• Missions of University
    • Universities create and disseminate knowledge
      • Education
      • Research
      • Service
    March 19, 2009 © Steven P. Nichols 2009
  • Knowledge Transfer Process March 19, 2009 © Steven P. Nichols 2009 Knowledge Generation Transfer Functions Social & Economic Value Added
  • March 19, 2009 © Steven P. Nichols 2009 University (Knowledge Generation) Funding Sources Graduates Faculty Consulting Faculty / Staff Departures Publications Non-traditional Transfer Functions Social Value Added Economic Value Added Natural Non-traditional Mechanisms:
  • Examples of Economic Value Added from University of Texas (Based on fundamental research)
    • Tracor
    • National Instruments
    • Nanotechnologies Inc.
    March 19, 2009 © Steven P. Nichols 2009
  • Examples of Economic Value Added from University of Texas (Based on fundamental research)
    • LabNow (AIDS detection—UT/Harvard)
    • Molecular Imprints
    • Therasense (FreeStyle)
    March 19, 2009 © Steven P. Nichols 2009
  • An example of job and value creation from UT Austin
    • Molecular Imprints
      • University of Texas at Austin invention
      • $ 60+ M in out of state capital
      • $ 36 M in Federal funding
      • $ 3 M in ETF funding
      • 100+ jobs
      • World changing technology – Nano printing press
    March 19, 2009 © Steven P. Nichols 2009
  • An example of job and value creation from UT Austin (but not in Texas)
    • Freestyle Diabetes monitor
      • Inventor – Adam Heller, University of Texas at Austin
      • Founded company – Therasense in Alameda, CA.
      • Revenues of $177M
      • Acquired by Abbott for $1.2B in 2005
      • Abbott moved its entire diabetes division to California
    March 19, 2009 © Steven P. Nichols 2009
  • March 19, 2009 © Steven P. Nichols 2009 Knowledge Generation Natural Transfer Functions Non-traditional Transfer Functions Social & Economic Value Added
  • Identification of the Innovation Gap in Engineering Education March 19, 2009 © Steven P. Nichols 2009 The Commercialization Process and Innovation Gap Sustaining Operations Production & Marketing Commercial Demonstration Specific Product Creation Tech./Mkt. Opportunity Creation Knowledge Creation FEEDBACK Business Plans & Incubators INNOVATION (Synthesis) Univ. Research INNOVATION GAP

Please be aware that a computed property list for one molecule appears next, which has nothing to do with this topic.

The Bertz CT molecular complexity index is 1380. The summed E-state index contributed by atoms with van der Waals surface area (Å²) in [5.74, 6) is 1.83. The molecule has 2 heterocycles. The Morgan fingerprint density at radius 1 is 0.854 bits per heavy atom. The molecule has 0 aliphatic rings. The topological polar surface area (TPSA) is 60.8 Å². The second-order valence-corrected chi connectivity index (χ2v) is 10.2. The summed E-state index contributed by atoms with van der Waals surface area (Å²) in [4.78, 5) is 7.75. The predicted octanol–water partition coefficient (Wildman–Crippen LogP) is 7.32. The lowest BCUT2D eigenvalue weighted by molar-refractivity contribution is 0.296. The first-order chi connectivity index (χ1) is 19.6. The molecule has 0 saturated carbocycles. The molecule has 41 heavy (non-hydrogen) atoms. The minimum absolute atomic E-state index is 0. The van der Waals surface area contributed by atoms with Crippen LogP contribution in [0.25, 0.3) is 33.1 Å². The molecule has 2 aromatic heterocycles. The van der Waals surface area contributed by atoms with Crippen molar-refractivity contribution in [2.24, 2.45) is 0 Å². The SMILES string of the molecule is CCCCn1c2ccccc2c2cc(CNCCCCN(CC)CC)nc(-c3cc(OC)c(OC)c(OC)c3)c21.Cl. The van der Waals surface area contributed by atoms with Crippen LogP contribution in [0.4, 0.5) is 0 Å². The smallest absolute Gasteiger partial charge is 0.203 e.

• Creation of the Idea to Product® Program March 19, 2009 © Steven P. Nichols 2009 Crossing the Innovation Gap: The I2P® Program Sustaining Operations Production & Marketing Commercial Demonstration Specific Product Creation Tech./Mkt. Opportunity Creation Knowledge Creation FEEDBACK Business Plans & Incubators INNOVATION (Synthesis) The Idea to Product® Program (curricular and extra-curricular) Univ. Research
    • Stockholm School of Entrepreneurship, Sweden
    • Texas A&M University
    • Trinity College Dublin, Ireland
    • Universidade Estadual Paulista Julio de Mesquita Filho/ Universidade Estadual de Ponta Grossa/ Fundação Getulio Vargas, Brazil
    • University of New Hampshire
    • University of Colorado at Boulder
    • University of Texas
    • City University London, UK
    • COTEC, Portugal
    • Georgia Institute of Technology/ Emory University
    • Illinois Institute of Technology
    • Keio University, Japan
    • Penn State University
    • Purdue University/ Indiana University
    • RWTH Aachen University, Germany
  • UT Partners in the Texas Alliance for Technology Commercialization March 19, 2009 © Steven P. Nichols 2009 DEPARTMENT OF BIOMEDICAL ENGINEERING Office of Technology Commercialization Office of Sponsored Projects The University of Texas at Austin Office of the V. P. for Research Center for Nano- and Molecular Science & Technology Herb Kelleher Center for Entrepreneurship McCombs School of Business The College of Natural Sciences
  • Partially Funded by NSF Grant #0650249 Partnership for Innovation Program March 19, 2009 © Steven P. Nichols 2009
  • March 19, 2009 © Steven P. Nichols 2009 Knowledge Generation Natural Transfer Functions Non-traditional Transfer Functions Social & Economic Value Added
  • March 19, 2009 © Steven P. Nichols 2009